And I think the story here, up to this point, is that EJS, incumbent, newly minted Nobel peace prize winner and Int’l “darling” is seeing a majority of the Liberians rejecting her. This coupled with your aforementioned acknowledgement of the resources and organization is more surpassing still. Not a huge showing by the incumbent thus far. This should be the story but of course won’t be.

    Surprises thus far:

    Brumskine has, thus far, had a miserable showing. A big surprise. He was largely expected to place a strong 3rd.

    PYJ was expected to be doing what he’s doing in Nimba, but he’s doing far better in other areas than people would have guessed. He’s essentially in Brumskine’s “spot”… His influence in the 2nd round will be over inflated by the prognosticators and by himself.

    CDC not doing nearly as well in the SouthEast as was expected. Tubman’s uncle very popular there with the older folks and George Weah is too. Grand Kru in ’05 voted over 90% for Weah. Not happening this time around. But I caution you…those numbers are tiny. So it matters little either way.

    What to look for and some inside info:

    The USG of UNMIL made a call to NEC chairman Fromoyan and to LMC (who is posting results) and Sireaf’s/UP radio vehicle “Truth FM” (think Fox News for Republicans) got a shout down in the way they were announcing results favoring Sirleaf’s strongholds and not CDC’s…the vast majority of which not reported yet for the latter. So expect results to be a little different in terms of HOW they are announced going forward and you will see the “needle” move in a different direction.

    It’s all about the second round which is unquestionably happening. Bet on it.

    And this is where things will get interesting and the horse trading will begin in earnest. You can also bet that rumors distributed through leaflets will be on full display.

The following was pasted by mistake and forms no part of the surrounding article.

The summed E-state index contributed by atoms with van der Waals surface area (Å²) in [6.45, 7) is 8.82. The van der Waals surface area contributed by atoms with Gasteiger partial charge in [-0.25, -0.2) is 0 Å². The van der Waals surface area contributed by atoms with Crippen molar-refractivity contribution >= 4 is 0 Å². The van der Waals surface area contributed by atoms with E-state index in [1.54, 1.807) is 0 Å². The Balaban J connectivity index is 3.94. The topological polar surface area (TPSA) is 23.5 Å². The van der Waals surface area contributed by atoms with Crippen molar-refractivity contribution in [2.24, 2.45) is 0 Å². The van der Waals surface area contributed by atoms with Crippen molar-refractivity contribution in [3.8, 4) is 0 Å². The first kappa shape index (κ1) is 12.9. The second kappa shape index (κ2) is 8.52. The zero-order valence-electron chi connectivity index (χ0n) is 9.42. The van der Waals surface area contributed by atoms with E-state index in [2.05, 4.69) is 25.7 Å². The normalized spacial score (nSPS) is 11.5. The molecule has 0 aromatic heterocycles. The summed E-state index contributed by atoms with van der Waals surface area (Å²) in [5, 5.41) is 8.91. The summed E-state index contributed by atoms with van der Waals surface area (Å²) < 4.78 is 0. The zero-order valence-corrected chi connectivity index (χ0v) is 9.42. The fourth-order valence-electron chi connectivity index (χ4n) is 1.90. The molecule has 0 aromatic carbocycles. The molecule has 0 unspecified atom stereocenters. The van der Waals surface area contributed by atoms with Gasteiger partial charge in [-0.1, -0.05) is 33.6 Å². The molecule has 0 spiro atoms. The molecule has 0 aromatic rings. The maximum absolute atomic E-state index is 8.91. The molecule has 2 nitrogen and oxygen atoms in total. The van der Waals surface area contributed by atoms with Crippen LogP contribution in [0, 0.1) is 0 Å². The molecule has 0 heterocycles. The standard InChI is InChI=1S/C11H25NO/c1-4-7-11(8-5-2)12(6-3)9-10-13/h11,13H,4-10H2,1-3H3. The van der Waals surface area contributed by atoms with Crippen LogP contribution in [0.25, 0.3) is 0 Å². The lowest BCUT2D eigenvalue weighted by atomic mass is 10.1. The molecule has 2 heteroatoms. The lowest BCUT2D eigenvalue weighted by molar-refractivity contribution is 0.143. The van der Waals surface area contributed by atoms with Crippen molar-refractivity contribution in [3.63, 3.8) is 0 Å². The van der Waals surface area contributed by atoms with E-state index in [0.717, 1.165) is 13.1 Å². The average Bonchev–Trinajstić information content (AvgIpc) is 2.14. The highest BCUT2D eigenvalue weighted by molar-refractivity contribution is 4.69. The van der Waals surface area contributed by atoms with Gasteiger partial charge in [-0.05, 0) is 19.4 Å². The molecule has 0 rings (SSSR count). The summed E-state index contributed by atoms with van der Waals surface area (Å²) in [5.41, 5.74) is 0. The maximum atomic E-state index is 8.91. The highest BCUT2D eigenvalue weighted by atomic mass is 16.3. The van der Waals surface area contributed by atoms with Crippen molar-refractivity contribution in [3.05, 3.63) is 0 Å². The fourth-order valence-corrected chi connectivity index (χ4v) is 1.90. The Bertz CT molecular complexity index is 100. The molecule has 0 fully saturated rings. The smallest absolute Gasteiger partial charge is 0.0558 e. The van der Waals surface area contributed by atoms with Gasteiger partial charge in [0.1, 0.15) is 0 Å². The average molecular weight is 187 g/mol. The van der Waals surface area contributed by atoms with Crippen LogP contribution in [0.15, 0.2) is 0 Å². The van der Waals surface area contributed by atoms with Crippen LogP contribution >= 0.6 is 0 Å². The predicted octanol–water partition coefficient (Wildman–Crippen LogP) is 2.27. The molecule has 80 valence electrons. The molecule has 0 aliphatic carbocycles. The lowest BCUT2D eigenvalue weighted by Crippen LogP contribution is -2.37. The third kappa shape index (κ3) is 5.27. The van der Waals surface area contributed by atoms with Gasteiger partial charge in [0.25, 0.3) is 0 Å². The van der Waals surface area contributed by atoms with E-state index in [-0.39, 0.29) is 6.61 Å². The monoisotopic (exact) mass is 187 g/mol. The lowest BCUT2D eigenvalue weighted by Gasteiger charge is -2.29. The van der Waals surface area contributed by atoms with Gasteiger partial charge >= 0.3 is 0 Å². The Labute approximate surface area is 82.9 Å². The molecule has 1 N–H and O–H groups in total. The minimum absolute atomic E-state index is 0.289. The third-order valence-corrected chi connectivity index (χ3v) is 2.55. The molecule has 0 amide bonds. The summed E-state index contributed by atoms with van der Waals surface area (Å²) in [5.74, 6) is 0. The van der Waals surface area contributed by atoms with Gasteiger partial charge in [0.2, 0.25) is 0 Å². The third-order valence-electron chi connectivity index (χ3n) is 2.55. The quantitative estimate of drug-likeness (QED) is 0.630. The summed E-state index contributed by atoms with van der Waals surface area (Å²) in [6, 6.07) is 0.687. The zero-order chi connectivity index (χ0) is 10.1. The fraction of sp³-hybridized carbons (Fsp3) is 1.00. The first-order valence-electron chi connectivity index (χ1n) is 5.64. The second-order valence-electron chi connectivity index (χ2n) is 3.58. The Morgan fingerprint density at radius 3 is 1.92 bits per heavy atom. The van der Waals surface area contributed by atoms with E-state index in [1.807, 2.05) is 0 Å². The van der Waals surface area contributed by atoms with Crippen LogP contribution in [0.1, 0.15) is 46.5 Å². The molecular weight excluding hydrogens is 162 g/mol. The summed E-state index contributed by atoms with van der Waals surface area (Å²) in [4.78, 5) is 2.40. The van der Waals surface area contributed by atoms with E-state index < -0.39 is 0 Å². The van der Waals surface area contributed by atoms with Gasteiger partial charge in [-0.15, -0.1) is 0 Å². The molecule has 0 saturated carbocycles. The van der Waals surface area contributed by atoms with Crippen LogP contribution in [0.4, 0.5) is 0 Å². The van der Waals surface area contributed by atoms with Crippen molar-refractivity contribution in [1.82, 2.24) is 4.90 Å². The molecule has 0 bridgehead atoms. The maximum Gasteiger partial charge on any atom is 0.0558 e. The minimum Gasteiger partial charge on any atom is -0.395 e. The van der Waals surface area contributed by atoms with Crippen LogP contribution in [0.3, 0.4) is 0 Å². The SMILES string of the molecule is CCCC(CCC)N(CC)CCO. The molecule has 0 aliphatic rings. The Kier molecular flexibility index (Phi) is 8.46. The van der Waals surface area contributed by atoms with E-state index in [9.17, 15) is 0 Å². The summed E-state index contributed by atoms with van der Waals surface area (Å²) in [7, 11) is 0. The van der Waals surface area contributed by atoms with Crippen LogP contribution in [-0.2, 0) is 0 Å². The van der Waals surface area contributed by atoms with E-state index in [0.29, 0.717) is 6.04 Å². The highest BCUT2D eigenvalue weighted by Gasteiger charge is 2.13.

In the 2nd round of 2005, on the DAY of round 2, UP, Ms. Sirleaf’s party, came out with a rumor that George Weah, who had just celebrated his birthday in Tuzon – (birthplace of Samuel Doe) was going to name two mass murderers to his cabinet. This of course is a lie. Myself and other journalists from France covered the event in Tuzon. But this scared the bejesus out of the Nimbians who suffered horrendously under these two “supposed new CDC cabinet members”.

    The effect? Ellen’s results in Nimba County the first round? Sixth place. (Nimba only second to Montserrado in importance and numbers.) Sixth place.

    Second round post rumor? 77.1 to 22% favor of Sirleaf.

    The leaflets are being printed as we speak. We will see who’s party is more effective at scaring a critical block of the voters.

  6. Chris, it’s me again, Eric, from Glenna’s blog. I hope your hardcore campaign for CDC on the internet won’t lead you to suicide when Ellen wins. Like i said before on Glenna’s blog, these people know what they’re talking about. They didn’t just wake up randomly on Liberia’s elections day and start blogging nonsense for people to read. I’m starting to wonder if you have any personal deal with CDC that would benefit you when they’re in power, lol.

  7. Eric,

    Great to hear from you yet again. I feel like I have a stalker.

    Please feel free to repudiate any of the data I refer to in this post. As you follow Mr. Blattman’s blog you will know that he’s big on data… And I’ll be more than happy to email Chris official documentation from 2005 NEC as well as information today if you have any issues of anything that I wrote. I’d be very happy to go over the data.

    For everyone else actual tallies should not be followed via the Liberian Media Center per Chris’s earlier email as NEC is online now with great detail on current results.

    NEC Official website here: http://www.necliberia.org/results2011/

    Speaking of Data note the following results at 10pm EST U.S. October 13, 2011

    16.5% of the vote tallied at this point. 83.5% left to go.

    EJS at 44.5% CDC at 26.5% PYJ 13.5% Brumskine 7.8%

    Montserrado only 2.5% of results tallied as of this writing. Something is wrong here, very wrong.